University of Minnesota (UNITED STATES)
About this paper:
Appears in: ICERI2022 Proceedings
Publication year: 2022
Pages: 155-160
ISBN: 978-84-09-45476-1
ISSN: 2340-1095
doi: 10.21125/iceri.2022.0065
Conference name: 15th annual International Conference of Education, Research and Innovation
Dates: 7-9 November, 2022
Location: Seville, Spain
Student-centered software is a critical component of the modern higher education environment. Yet much of the software that we ask our students to use is clunky, impersonal, or mistargeted. The relationship between students and technology evolves far more rapidly than the rate of change within academic institutions, so today’s software often addresses yesterday’s student, or worse, a hypothetical student imagined by staff or third-party developers.

During the development of the CLA Career Readiness Initiative at the University of Minnesota, we created a playbook for building software that achieves our pedagogical goals while taking into account the needs of today’s students. This paper will explore that process and provide a roadmap for development activities at other institutions.

The CLA Career Readiness Initiative endeavors to help our students identify, refine, demonstrate and articulate the ways in which they’ve built the ten “core career competencies” which are at the heart of any liberal arts education. When the initiative began in 2015, we knew that a core need would be software to help students track their progress in building these competencies, and to allow them to practice articulating these competencies in the context of their future career experiences. This process, which we’ve called RATE (Reflect, Articulate, Translate, Evaluate), walks students through a metacognitive activity in which they reflect on an experience, articulate the connections between that experience and a core career competency, and then translate that use of the competency into a post-collegiate environment.

Given the level of engagement we were seeking from students, we knew that the software would need to be highly targeted. We suspected that students would be far less likely to engage authentically if the tool felt impersonal or generic. Therefore, we combined agile development methodologies with intensive testing, feedback, and iteration cycles. We’ve refined this process as we’ve developed other tools in our career readiness ecosystem.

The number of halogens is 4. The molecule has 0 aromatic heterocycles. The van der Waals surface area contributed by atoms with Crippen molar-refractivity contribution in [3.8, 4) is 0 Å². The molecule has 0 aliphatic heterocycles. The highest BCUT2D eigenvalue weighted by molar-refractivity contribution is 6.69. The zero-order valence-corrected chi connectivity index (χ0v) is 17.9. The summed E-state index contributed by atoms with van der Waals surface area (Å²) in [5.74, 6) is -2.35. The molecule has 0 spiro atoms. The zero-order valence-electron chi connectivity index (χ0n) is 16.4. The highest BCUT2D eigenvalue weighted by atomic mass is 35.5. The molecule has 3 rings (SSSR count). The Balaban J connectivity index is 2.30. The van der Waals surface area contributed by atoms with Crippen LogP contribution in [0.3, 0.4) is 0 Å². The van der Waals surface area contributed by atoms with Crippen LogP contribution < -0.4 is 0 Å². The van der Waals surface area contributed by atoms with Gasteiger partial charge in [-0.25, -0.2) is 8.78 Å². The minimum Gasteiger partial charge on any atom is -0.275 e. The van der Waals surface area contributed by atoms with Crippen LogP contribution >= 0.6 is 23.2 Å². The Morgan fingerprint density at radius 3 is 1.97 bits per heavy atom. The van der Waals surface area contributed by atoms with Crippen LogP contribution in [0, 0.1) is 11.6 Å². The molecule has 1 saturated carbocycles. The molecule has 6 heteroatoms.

The process we have developed involves students at each step. We began by developing RATE as a simple paper prototype, and then asked groups of students to walk through the process. We began to understand which types of language resonated with them and which topics were confusing. We then quickly built a “minimum viable product” (MVP) application and began usability testing to better understand the student thought process when completing the RATE in a digital format. We built this MVP prototype knowing that our final product would very likely be totally different. Indeed, we scrapped almost all of that code when building the next release. We then repeated our usability testing, while also engaging in “think aloud” sessions and in-class test runs. As the product moved into production, we began a deep and ongoing data analysis process to ensure students are getting the expected benefit from the process.

We believe that this approach to student-centered software development, in which students shape the process from day one and in which the software adapts with the student population, is a viable, replicable process and we are enthusiastic about the possibilities for the future.
Software development, agile, career readiness, academic technology.